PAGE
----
I finished a recent website project which took too much time for a low price. I delivered the project completed (without excluding potential minor bugs). After delivery, they informed me of something that I never knew before. It makes the main part of the project difficult to use and would need me to change it almost entirely.

As we talked about it months before, it would need someone else to continue the project if needed. They asked if the "additional" amount would be deducted from my initial price.

I refused as I delivered the project completed, the issue is coming from a missing important information; but is this something that a client can do ?

Edit: Sadly there is no contract or document describing the tasks. I worked at the client for a year when I was a student and we both thought I "knew the main issues" of the project. This is a huge mistake on my side, but I still got an information after the delivery.

2 Answers 2


Generally, no.

Hopefully you have a contract.


  1. The work to be completed was clearly defined in writing
  2. You completed the work as defined in the written agreement
  3. They owe you your quoted price.


  • There's New information which the client failed to disclose at #1.
  • This new information will require additional work.

This is a separate project, above and beyond, the initial project. This work should be quoted, contracted, and treated like all other projects and is entirely independent of the previously (now completed) work.

It is the client's responsibility to disclose limitations/requirements BEFORE work begins.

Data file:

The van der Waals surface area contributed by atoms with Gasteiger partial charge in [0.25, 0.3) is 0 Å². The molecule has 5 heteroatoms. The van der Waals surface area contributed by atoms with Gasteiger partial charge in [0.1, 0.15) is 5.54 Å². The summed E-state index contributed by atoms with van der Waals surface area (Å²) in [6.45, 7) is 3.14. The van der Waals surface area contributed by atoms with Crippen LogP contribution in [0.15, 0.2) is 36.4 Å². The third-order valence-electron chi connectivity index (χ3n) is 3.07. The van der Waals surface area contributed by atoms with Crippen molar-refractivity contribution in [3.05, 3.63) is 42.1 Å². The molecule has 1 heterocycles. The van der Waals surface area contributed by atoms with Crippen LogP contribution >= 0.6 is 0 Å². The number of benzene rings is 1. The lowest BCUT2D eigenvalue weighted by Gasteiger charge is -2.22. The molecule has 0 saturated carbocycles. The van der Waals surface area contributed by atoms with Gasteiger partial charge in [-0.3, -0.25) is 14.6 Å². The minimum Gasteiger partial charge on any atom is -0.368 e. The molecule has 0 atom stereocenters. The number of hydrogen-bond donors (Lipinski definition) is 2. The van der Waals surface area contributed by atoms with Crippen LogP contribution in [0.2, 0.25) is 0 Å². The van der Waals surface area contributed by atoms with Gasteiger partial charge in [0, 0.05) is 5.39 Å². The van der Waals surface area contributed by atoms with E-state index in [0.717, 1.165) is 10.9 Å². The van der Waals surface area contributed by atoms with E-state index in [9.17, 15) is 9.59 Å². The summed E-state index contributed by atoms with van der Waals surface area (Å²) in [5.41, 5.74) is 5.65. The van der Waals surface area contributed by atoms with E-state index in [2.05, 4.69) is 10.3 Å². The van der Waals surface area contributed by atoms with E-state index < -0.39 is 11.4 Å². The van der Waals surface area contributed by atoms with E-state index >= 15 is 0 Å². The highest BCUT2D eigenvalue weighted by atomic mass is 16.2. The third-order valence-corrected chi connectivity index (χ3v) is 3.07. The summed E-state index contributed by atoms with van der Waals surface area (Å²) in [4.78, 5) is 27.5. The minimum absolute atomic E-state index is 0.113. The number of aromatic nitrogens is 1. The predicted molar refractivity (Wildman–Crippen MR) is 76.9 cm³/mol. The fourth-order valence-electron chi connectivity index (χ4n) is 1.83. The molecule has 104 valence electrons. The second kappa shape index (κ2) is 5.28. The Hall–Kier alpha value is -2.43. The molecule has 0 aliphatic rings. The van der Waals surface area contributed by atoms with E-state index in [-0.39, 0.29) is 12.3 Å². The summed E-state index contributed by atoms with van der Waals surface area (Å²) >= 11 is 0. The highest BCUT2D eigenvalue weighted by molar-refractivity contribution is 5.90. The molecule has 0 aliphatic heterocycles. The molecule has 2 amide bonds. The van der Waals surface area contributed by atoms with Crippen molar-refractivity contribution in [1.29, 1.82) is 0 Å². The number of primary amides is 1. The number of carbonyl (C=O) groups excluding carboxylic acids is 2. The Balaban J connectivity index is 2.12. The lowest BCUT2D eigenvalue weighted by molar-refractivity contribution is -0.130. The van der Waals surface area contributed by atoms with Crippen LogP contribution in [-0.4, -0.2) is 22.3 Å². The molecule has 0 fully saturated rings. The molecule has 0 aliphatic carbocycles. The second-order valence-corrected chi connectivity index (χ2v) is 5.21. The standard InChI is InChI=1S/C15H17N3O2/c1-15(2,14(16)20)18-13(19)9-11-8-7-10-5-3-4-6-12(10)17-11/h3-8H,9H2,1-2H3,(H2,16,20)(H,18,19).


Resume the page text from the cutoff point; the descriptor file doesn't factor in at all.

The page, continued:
Imagine you are a caterer... you are hired to cater a wedding. You go over the menu and any food restrictions with the client and everything is agreed upon. You go out, buy supplies and cook much of the food - Chicken, fish, and Beef for 100 people. As you are storing everything for the upcoming event, you get a call that now all food must be vegan and gluten free... you have to start over.

This is a new invoice for new supplies and new work which now much be done due to the client's lack of disclosure.

Clients, and people in general, have this nasty habit of perceiving work which is "digital" as not "real" or "tangible" and that it isn't the same as work done offline. This perception is entirely incorrect.

  • Thanks for your answer. Sadly, there is no contract (I edited my question). Do you think it changes something about what you answered ?
    – AymDev
    Sep 16, 2019 at 8:38
  • Without a contract or a minimum of written details regarding work to be done.. well, your'e hosed and it's all a matter of negotiation.
    – Scott
    Sep 16, 2019 at 9:58

As web site designer, always upload it to a web site that you own and let clients examine it as you develop it and make their suggestions. Keep several major Javascripts hidden loaded by other Java codes so that crook clients copying whole web site into their own ISP web will not work. If original agreement with clients was your expenses as a lump-sum then as soon as they utter a word that bla bla now must be modified to something new then you switch immediately to specify your rates in per hour so that clients can do as much change as they wish. But not until final payments received from client and they confirmed their satisfaction in form of recorded phone call, SMS, email, their web site only exists on your ISP web site for client's examination. When client resides in your own country you must keep all your communications so that in case of law suits you have a proper chronological record of changes and communications and payments and hours of your work.

  • As a Back-End developper, I show the dev environment but no need to hide scripts. In France I always heard that SMS have no legal value, that's why everyone should use emails. Obviously, my client did not write a single email... Thanks for your answer
    – AymDev
    Sep 17, 2019 at 7:43

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